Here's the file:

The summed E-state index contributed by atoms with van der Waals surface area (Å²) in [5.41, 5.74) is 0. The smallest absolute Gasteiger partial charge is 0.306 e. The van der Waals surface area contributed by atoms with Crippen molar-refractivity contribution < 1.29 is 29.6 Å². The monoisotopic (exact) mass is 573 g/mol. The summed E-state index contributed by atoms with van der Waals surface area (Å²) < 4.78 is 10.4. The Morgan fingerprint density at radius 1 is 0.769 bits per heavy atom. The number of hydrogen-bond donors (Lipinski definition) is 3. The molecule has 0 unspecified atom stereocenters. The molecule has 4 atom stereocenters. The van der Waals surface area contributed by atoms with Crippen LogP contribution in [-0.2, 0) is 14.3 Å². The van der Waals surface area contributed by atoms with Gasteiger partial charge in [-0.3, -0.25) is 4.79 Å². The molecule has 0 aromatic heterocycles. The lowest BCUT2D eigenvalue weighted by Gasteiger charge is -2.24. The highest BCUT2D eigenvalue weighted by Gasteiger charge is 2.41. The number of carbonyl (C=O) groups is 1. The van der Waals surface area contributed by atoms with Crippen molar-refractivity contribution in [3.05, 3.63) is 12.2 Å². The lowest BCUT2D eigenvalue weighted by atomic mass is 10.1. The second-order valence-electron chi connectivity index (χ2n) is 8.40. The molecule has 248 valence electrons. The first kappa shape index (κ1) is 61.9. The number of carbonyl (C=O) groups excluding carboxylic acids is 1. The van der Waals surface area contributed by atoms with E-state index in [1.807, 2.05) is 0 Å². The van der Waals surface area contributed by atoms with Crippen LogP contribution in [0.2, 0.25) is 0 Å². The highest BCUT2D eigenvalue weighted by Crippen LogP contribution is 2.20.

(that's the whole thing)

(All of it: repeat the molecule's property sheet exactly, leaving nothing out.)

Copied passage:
The summed E-state index contributed by atoms with van der Waals surface area (Å²) in [5.41, 5.74) is 0. The smallest absolute Gasteiger partial charge is 0.306 e. The van der Waals surface area contributed by atoms with Crippen molar-refractivity contribution < 1.29 is 29.6 Å². The monoisotopic (exact) mass is 573 g/mol. The summed E-state index contributed by atoms with van der Waals surface area (Å²) < 4.78 is 10.4. The Morgan fingerprint density at radius 1 is 0.769 bits per heavy atom. The number of hydrogen-bond donors (Lipinski definition) is 3. The molecule has 0 unspecified atom stereocenters. The molecule has 4 atom stereocenters. The van der Waals surface area contributed by atoms with Crippen LogP contribution in [-0.2, 0) is 14.3 Å². The van der Waals surface area contributed by atoms with Gasteiger partial charge in [-0.3, -0.25) is 4.79 Å². The molecule has 0 aromatic heterocycles. The lowest BCUT2D eigenvalue weighted by Gasteiger charge is -2.24. The highest BCUT2D eigenvalue weighted by Gasteiger charge is 2.41. The number of carbonyl (C=O) groups is 1. The van der Waals surface area contributed by atoms with Crippen molar-refractivity contribution in [3.05, 3.63) is 12.2 Å². The lowest BCUT2D eigenvalue weighted by atomic mass is 10.1. The second-order valence-electron chi connectivity index (χ2n) is 8.40. The molecule has 248 valence electrons. The first kappa shape index (κ1) is 61.9. The number of carbonyl (C=O) groups excluding carboxylic acids is 1. The van der Waals surface area contributed by atoms with E-state index in [1.807, 2.05) is 0 Å². The van der Waals surface area contributed by atoms with Crippen LogP contribution in [0.2, 0.25) is 0 Å². The highest BCUT2D eigenvalue weighted by Crippen LogP contribution is 2.20.